Letters to the Editor.


Dear Editor,

I have heard enough from Scott Dalgleish. I hope some of my peers feel the same way. It is too easy for Scott to "damn the darkness" instead of "lighting a candle." How about some leadership for a change? Will he run for ASQ board member? Can he discuss his ‘best practices' at his company? Can he show the way in a positive light? I am tired of the whining.

One "well done" is more valuable than all the "well saids" from the

e-mails he got last month. If Scott does not see any value to his ISO certification, then he should drop his certification and move on.

If he has a beef with his registrar, he should have changed a long time ago.

If ASQ is screwed up, either take the lead to fix it or get out, but do something positive. Quit complaining!

I for one am ready to drop my subscription to Quality. I have enough negativity to contend with at work and don't need to put up with more from the mail.

Richard Rodriguez

Quality Manager

ASQ Member

Bell South


Dear Editor,

I just finished reading the November 2003 editorial in Quality magazine ("Can't Keep It All," p. 6). I agree that opposing trade agreements and adding tariffs are not going to fix the current problem. I believe the free market system will always provide the best quality and value for the dollar.

As you pointed out in your article, there are always going to be competitors developing cheaper versions of our simplest products by using overseas labor. The best way to combat this is to continue developing new and improved products.

The true root cause, in this case, is a lack of engineering and leadership in U.S. companies. How to fix this root cause is a problem I struggle with daily.

Daniel J. Montgomery

Quality Assurance Manager

Advance Wire Products

Addison, IL


Dear Editor,

Maybe you would accept the need

to change manufacturing incentives ("Can't Keep It All," Quality, November 2003, p. 6) better if a group of your advertisers demanded a price freeze on rates for at least 15 years and a guarantee that issues with typing errors be recalled and replaced.

Maybe you would better understand the problem if your company executives, seeking to delay the inevitable, first cut wages, then moved the editorial staff to India and printing department to Mexico.

Most of the companies involved in developing gage and manufacturing equipment are already overseas. The U.S. manufacturing base, unique in that it has a large percent of small manufacturers, is largely dependent on imported technology.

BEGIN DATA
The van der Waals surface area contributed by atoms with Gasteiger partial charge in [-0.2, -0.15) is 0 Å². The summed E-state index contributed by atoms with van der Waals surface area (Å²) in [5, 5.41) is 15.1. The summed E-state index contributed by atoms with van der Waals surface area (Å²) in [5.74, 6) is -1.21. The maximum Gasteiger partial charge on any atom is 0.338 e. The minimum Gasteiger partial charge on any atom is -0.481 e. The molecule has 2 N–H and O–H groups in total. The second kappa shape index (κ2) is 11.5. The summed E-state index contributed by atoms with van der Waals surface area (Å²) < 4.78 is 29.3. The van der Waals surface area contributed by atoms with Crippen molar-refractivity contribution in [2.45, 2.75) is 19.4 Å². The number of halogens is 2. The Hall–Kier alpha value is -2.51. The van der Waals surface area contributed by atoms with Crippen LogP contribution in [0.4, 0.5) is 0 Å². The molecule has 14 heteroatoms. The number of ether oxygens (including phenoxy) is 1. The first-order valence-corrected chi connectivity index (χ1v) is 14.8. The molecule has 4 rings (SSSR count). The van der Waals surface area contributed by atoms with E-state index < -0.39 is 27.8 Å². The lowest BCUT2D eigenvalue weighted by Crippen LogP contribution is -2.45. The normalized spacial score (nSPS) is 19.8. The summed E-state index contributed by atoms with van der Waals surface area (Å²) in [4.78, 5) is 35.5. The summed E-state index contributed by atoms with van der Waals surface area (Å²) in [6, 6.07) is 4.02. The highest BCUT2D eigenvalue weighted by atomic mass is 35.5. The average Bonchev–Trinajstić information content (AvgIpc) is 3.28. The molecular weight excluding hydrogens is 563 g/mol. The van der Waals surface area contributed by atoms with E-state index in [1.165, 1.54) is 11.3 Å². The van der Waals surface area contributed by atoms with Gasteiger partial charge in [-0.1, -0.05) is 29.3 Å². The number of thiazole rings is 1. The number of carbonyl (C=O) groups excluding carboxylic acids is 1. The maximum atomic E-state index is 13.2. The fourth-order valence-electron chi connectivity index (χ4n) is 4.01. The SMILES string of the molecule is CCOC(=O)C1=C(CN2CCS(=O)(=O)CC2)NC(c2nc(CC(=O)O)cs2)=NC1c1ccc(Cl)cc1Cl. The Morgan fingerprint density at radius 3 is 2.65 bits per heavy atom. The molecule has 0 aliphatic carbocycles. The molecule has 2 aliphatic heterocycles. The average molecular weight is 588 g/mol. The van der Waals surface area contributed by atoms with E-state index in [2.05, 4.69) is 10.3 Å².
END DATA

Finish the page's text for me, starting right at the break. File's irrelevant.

In terms of manufacturing R&D, we are already losing. Just how many "critical value-added parts" will remain in the United States if the only difference between what we can and cannot produce is a high-end piece of manufacturing equipment that is foreign owned?

You spoke of Ford purchasing $2 billion worth of parts from China. Just what do you think Ford will do with the billions saved? A good guess would be that they will further invest in developing additional foreign sources by buying them the latest available technologies.

As a minimum, I would suggest the U.S. government provide small company loans at rates that match those it provides foreign governments, pass laws that prohibit corporate tax deferrals and "enslavement contracts," and enact a corporate tariff on all goods sold in this country based on the percent of an item's value that is not U.S. made.

Call this last suggestion an unemployment tariff, if you wish, that is applied equally to all foreign and domestic corporations.

George Rivard

Enon, OH


Dear Editor,

I understand when politicians, especially Republicans, talk about recovery but I do not understand it when so-called, "economists," talk about recovery (A ‘Curious' Recovery, Quality, December 2003, p. 6).

I agree that the corporations will make more money than ever before, and so the stock market will ride high, because of outsourcing jobs. How-ever, U.S. companies will not hire workers in this country, but instead in China, India, etc. because that's where they will get the most from their money. There will not be any investments by any firms, to speak of, in this country because they can get the labor and equipment overseas for almost nothing.

The politicians, business executives and these pundits are committing economic treason in this country by allowing these companies to sell out American workers.

Dawood Patel., P.E., CQE

Quality Manager

Granger, IN